The Fall 2010 Pet Styles section features Addison County's own resident sugar gliders. These tiny, exotic pets are sure to win you over!
Tune into our AddyIndy Audiocast interview with the owners of the gliders as they tell the story behind acquiring the spunky little pets. Ever heard of glider crabbing? Well, you're about to!
MIDDLEBURY — Though koalas and kangaroos are generally outlawed as pets, there is another furry marsupial that the state of Vermont has deemed legal for regular citizens to own — sugar gliders.
Sugar gliders resemble a cross between a flying squirrel and a bush baby, and are a good alternative to a hamster, gerbil or guinea pig, according to Middlebury College senior and Short Shannon Street resident Frank Sweeney.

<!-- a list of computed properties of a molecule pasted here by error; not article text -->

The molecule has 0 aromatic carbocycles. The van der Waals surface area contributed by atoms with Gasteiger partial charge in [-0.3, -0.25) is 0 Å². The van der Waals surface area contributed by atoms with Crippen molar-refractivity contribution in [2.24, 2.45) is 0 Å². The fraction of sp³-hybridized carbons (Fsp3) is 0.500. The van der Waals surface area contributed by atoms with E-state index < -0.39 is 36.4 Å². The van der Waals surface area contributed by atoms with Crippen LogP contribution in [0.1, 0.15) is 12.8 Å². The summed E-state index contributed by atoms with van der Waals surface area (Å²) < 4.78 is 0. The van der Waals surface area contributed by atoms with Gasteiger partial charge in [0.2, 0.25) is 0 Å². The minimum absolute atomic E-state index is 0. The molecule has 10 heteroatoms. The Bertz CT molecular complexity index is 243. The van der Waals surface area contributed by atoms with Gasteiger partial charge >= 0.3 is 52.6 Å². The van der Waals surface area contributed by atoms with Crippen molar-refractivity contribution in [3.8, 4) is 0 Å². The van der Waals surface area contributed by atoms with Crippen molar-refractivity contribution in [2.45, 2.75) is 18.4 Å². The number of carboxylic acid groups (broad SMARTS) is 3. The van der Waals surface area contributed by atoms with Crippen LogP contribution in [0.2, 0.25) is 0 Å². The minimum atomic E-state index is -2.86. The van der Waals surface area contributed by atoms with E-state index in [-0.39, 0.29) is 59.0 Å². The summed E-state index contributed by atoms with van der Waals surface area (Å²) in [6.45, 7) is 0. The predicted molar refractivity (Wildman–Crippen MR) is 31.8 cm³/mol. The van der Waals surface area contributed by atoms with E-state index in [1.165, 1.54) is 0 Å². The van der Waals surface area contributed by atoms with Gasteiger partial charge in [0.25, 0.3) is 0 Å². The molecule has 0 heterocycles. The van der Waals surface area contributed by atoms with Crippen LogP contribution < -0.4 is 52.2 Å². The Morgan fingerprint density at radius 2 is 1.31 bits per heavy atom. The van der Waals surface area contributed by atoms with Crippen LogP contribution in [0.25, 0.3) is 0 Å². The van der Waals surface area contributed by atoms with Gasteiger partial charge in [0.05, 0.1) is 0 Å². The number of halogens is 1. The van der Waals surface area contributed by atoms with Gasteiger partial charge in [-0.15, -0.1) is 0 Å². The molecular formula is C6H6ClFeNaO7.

“It’s just the nicest little thing,” said Sweeney, the proud owner of two sugar gliders. “You feed it yogurt drops and it just hangs out on you and wants to be pet all the time.”
Sweeney, 21, first heard of cuddly pets that grow only as big as the size of one’s palm from his mother and sister, who happened upon a sugar glider vendor at a mall kiosk near their home in Canastota, N.Y. Sweeney’s sister, Caitie, immediately fell for the tiny creatures and ordered one from a Texas breeder named Priscilla she found online.
Sugar gliders did not enter the United States until 1993 and were originally imported from Australia. The Sweeneys got their first one this summer.
Foster, as they dubbed the first gliders, quickly became a family favorite. Caitie claimed Foster as her own and began taking the nocturnal animal to school with her in a little fleece pouch. Foster would sleep peacefully in Caitie’s locker while she was in class...
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